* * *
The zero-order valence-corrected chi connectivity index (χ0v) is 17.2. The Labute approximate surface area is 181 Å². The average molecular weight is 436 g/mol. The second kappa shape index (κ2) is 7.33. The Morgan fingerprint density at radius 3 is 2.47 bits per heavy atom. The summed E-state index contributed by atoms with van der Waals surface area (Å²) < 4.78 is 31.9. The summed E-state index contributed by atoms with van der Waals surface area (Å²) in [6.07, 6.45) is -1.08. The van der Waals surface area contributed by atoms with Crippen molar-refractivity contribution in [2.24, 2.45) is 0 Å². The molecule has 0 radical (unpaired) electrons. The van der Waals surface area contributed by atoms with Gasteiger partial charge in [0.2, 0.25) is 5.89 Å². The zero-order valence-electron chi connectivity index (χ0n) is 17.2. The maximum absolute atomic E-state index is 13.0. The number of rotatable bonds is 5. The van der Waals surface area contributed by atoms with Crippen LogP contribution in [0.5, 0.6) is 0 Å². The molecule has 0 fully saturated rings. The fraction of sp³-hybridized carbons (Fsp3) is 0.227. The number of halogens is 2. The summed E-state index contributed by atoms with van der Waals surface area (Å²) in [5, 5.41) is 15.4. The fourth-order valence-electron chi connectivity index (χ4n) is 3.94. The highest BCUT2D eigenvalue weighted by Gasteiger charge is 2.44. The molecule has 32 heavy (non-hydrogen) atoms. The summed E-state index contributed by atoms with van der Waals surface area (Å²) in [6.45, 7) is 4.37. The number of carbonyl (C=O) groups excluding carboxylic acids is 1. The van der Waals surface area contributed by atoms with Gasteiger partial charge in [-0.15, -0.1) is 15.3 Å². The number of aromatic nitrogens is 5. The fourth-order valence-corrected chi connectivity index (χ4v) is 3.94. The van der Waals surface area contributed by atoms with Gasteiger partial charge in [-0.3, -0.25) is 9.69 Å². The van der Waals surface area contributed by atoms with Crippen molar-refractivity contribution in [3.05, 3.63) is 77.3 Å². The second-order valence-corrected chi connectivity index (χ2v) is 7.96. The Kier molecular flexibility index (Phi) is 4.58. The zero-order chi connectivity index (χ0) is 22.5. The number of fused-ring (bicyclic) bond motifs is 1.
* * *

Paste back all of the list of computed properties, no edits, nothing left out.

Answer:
The zero-order valence-corrected chi connectivity index (χ0v) is 17.2. The Labute approximate surface area is 181 Å². The average molecular weight is 436 g/mol. The second kappa shape index (κ2) is 7.33. The Morgan fingerprint density at radius 3 is 2.47 bits per heavy atom. The summed E-state index contributed by atoms with van der Waals surface area (Å²) < 4.78 is 31.9. The summed E-state index contributed by atoms with van der Waals surface area (Å²) in [6.07, 6.45) is -1.08. The van der Waals surface area contributed by atoms with Crippen molar-refractivity contribution in [2.24, 2.45) is 0 Å². The molecule has 0 radical (unpaired) electrons. The van der Waals surface area contributed by atoms with Gasteiger partial charge in [0.2, 0.25) is 5.89 Å². The zero-order valence-electron chi connectivity index (χ0n) is 17.2. The maximum absolute atomic E-state index is 13.0. The number of rotatable bonds is 5. The van der Waals surface area contributed by atoms with Crippen LogP contribution in [0.5, 0.6) is 0 Å². The molecule has 0 fully saturated rings. The fraction of sp³-hybridized carbons (Fsp3) is 0.227. The number of halogens is 2. The summed E-state index contributed by atoms with van der Waals surface area (Å²) in [5, 5.41) is 15.4. The fourth-order valence-electron chi connectivity index (χ4n) is 3.94. The highest BCUT2D eigenvalue weighted by Gasteiger charge is 2.44. The molecule has 32 heavy (non-hydrogen) atoms. The summed E-state index contributed by atoms with van der Waals surface area (Å²) in [6.45, 7) is 4.37. The number of carbonyl (C=O) groups excluding carboxylic acids is 1. The van der Waals surface area contributed by atoms with Gasteiger partial charge in [-0.15, -0.1) is 15.3 Å². The number of aromatic nitrogens is 5. The fourth-order valence-corrected chi connectivity index (χ4v) is 3.94. The van der Waals surface area contributed by atoms with Gasteiger partial charge in [-0.3, -0.25) is 9.69 Å². The van der Waals surface area contributed by atoms with Crippen molar-refractivity contribution in [3.05, 3.63) is 77.3 Å². The second-order valence-corrected chi connectivity index (χ2v) is 7.96. The Kier molecular flexibility index (Phi) is 4.58. The zero-order chi connectivity index (χ0) is 22.5. The number of fused-ring (bicyclic) bond motifs is 1.